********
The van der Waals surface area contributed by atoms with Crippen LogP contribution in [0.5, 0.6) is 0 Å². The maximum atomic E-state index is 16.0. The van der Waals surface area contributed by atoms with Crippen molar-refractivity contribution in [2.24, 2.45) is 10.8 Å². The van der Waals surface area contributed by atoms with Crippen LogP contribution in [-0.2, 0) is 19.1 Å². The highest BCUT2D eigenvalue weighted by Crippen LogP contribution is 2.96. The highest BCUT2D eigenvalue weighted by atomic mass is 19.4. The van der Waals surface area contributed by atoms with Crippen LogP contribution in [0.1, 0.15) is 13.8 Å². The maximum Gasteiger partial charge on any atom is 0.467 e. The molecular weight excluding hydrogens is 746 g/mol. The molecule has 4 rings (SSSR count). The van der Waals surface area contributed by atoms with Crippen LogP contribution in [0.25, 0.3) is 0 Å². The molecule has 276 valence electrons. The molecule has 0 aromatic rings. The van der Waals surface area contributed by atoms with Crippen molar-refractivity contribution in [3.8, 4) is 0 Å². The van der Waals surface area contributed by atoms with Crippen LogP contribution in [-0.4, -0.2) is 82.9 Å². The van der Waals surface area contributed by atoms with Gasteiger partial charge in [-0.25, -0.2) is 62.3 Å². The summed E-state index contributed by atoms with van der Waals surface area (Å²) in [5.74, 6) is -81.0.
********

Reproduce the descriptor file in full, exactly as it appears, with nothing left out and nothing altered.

The van der Waals surface area contributed by atoms with Crippen LogP contribution in [0.5, 0.6) is 0 Å². The maximum atomic E-state index is 16.0. The van der Waals surface area contributed by atoms with Crippen molar-refractivity contribution in [2.24, 2.45) is 10.8 Å². The van der Waals surface area contributed by atoms with Crippen LogP contribution in [-0.2, 0) is 19.1 Å². The highest BCUT2D eigenvalue weighted by Crippen LogP contribution is 2.96. The highest BCUT2D eigenvalue weighted by atomic mass is 19.4. The van der Waals surface area contributed by atoms with Crippen LogP contribution in [0.1, 0.15) is 13.8 Å². The maximum Gasteiger partial charge on any atom is 0.467 e. The molecular weight excluding hydrogens is 746 g/mol. The molecule has 4 rings (SSSR count). The van der Waals surface area contributed by atoms with Crippen LogP contribution in [0.25, 0.3) is 0 Å². The molecule has 276 valence electrons. The molecule has 0 aromatic rings. The van der Waals surface area contributed by atoms with Crippen molar-refractivity contribution in [3.8, 4) is 0 Å². The van der Waals surface area contributed by atoms with Crippen LogP contribution in [-0.4, -0.2) is 82.9 Å². The van der Waals surface area contributed by atoms with Gasteiger partial charge in [-0.25, -0.2) is 62.3 Å². The summed E-state index contributed by atoms with van der Waals surface area (Å²) in [5.74, 6) is -81.0.